The course has had a number of famous supporters; Lloyd George, the only Welsh Prime Minister and keen golfer was a frequent visitor and had a holiday home close to the course.

Dai Rees, the Welsh Ryder Cup captain that took the Ryder Cup from USA in the middle of a period where British golf was dominated by America was also a keen player.

An unusual feature of the course is that each hole is named after a feature. Dai Rees is commemorated with the par 3 3rd. Other holes include; ‘Monks Way’, ‘View O’Caldey’, ‘The Railway’ and of course, ‘James Braid’.

***

The American writer and golfer Robert Kroeger toured the links courses of Wales and summed up perfectly many golfers thoughts on Tenby golf course;

“Tenby was my favourite course in Wales. The blind shots didn’t seem overwhelming and the drama of high dunes and deep hollows more than compensated for this lack of visibility. The greens, true, fast, and always undulating, were the best we’d seen in Wales.” – Robert Kroeger

This article first appeared in Cambria Magazine December 2011

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Venus .v. Mars In The Interview Room

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Could a gung-ho, risk-taking attitude at work be giving men a head start on the career-ladder? A look at how women with a cautious nature may be disadvantaged in the interview process.

I am reluctant to write about one particular issue for trainers: the differences between men and women. I have noticed that in many publications dealing with HR issues one step away from the Politically Correct line and the writer gets savaged (Training ZONE seems less guilty than most I must admit).

However it is this sense of saying the wrong thing that is becoming a real problem in training rooms. It’s not that we (trainers) deliberately try to discriminate – but mistakes happen. I’ve been castigated on a few occasions for not including a woman (or man) when I’ve split training sessions up for group work. There was a time when I was mortified and felt like such a sexist pig for failing to have the right mix. Luckily I’ve become far more comfortable admitting my mistakes.

So, what is this difference? It concerns interviewing and competition in the workplace. Interview training is something I’ve done a fair amount of and it never occurred to me that there could be potential problems for women. (“Why would you – being a man,” I hear.)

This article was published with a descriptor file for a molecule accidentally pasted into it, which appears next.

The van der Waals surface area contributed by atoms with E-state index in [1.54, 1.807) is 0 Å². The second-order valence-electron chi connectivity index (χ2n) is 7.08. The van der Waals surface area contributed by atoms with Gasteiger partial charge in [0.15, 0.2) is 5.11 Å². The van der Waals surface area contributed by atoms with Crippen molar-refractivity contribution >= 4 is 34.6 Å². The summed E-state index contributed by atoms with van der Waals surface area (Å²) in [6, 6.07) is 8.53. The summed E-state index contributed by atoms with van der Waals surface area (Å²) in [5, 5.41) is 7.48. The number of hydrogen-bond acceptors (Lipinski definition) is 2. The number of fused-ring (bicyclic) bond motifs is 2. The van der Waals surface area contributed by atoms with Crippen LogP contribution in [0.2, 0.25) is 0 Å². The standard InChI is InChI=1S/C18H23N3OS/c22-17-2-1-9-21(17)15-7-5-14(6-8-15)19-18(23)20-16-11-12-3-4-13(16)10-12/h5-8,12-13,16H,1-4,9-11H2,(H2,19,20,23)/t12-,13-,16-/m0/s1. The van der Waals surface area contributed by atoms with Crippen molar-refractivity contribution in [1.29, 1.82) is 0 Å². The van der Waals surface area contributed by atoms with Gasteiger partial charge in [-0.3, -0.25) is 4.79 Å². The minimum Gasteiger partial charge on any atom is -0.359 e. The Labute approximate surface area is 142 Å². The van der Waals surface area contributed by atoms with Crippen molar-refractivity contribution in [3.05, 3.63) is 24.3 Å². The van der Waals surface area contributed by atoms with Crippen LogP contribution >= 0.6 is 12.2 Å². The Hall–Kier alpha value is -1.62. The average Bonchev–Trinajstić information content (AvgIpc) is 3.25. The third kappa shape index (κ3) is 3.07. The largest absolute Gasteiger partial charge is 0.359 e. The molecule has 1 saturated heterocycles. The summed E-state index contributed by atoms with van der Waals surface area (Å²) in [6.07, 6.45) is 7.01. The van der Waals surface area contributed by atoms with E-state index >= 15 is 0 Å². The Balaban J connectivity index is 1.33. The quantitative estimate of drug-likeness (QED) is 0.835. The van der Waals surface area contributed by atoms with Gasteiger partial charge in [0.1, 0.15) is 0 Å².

“When a senior management role was advertised with a salary of £55,000, there were no women applicants. When the same post was re-advertised with a salary of £35, 000, the advertisers were overwhelmed with applications from women.”

There is always competition in the workplace: If people acknowledge this then it is overt competition and often healthy; If they fail to acknowledge this then it is covert competition and invariably destructive. Individuals will compete to be the most popular, the least popular, the most productive, the least productive etc.

A psychologically interesting example of a potential problem occurred recently when a senior management role was advertised with a salary of £55,000 per annum. There were no women applicants. However, when the same post was re-advertised with a salary of £35,000 per annum the advertisers were overwhelmed with applications from women.

On a more day-to-day level I’ve started thinking about interviewing. There are some differences between men and women. (My disclaimer here – I know this doesn’t apply to everyone and people shouldn’t make assumptions, etc. I’m not saying it’s a good or bad thing – it’s just a thing.)

Men tend to be more aggressive and in a workplace situation this often shows itself as taking more risks than women. This has been established through a number of recent studies. Women tend to choose high probability, low payoff strategies. Men will often rush to a high-risk solution and take a chance in a ‘do or die’ gesture. The implications of this behaviour in assessments may well imply to (more often than not, predominately male) interviewers that the female lacks confidence or competence.

In a recent study Fisher and Cox argue that this could well be the underlying reason women, on average, take longer to respond to questions. This can often indicate to interviewers a degree of indecisiveness. In fact they may well need to weigh up all the options. This will be compounded by the fact that women are generally less likely to take guesses than men. Under pressure, perhaps at an interview or in an assessment, men would be more inclined to have a stab at an answer. Women would tend to want to consider the situation and assess the risks. In a real work environment one would suppose these virtues of balance and control would be ideal. In the artificial assessment situation however this failure to respond quickly is often taken as an indicator of lack of confidence.

There is a lot more data behind this and numerous other factors. I feel it is, at the least, interesting and at worse, possibly discriminatory. It’s an area we, certainly I, have never considered before when training interviewees, or interviewees. Maybe I should.

* Reference: Fisher, M., and A. Cox, Gender and programming contests: Mitigating exclusionary practices, Informatics in Education (2006)

Updated Bio

I’m a bit divided.